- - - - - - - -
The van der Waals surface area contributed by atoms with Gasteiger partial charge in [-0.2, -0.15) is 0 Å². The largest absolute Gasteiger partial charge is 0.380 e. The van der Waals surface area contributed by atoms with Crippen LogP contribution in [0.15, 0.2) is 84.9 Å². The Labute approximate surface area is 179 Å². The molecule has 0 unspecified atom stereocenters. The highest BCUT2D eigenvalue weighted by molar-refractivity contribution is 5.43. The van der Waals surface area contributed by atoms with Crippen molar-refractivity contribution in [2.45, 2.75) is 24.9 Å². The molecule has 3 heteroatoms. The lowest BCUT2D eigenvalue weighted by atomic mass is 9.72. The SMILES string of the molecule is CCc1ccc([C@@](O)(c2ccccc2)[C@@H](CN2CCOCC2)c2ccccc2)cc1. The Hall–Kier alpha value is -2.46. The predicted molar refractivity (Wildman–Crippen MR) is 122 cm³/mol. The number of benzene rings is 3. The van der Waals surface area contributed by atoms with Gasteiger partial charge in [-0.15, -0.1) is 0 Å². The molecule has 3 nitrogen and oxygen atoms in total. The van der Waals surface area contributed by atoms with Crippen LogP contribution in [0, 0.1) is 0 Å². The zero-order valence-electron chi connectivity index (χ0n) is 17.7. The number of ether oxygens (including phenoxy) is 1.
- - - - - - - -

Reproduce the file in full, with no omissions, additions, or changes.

The van der Waals surface area contributed by atoms with Gasteiger partial charge in [-0.2, -0.15) is 0 Å². The largest absolute Gasteiger partial charge is 0.380 e. The van der Waals surface area contributed by atoms with Crippen LogP contribution in [0.15, 0.2) is 84.9 Å². The Labute approximate surface area is 179 Å². The molecule has 0 unspecified atom stereocenters. The highest BCUT2D eigenvalue weighted by molar-refractivity contribution is 5.43. The van der Waals surface area contributed by atoms with Crippen molar-refractivity contribution in [2.45, 2.75) is 24.9 Å². The molecule has 3 heteroatoms. The lowest BCUT2D eigenvalue weighted by atomic mass is 9.72. The SMILES string of the molecule is CCc1ccc([C@@](O)(c2ccccc2)[C@@H](CN2CCOCC2)c2ccccc2)cc1. The Hall–Kier alpha value is -2.46. The predicted molar refractivity (Wildman–Crippen MR) is 122 cm³/mol. The number of benzene rings is 3. The van der Waals surface area contributed by atoms with Gasteiger partial charge in [-0.15, -0.1) is 0 Å². The molecule has 3 nitrogen and oxygen atoms in total. The van der Waals surface area contributed by atoms with Crippen LogP contribution in [0, 0.1) is 0 Å². The zero-order valence-electron chi connectivity index (χ0n) is 17.7. The number of ether oxygens (including phenoxy) is 1.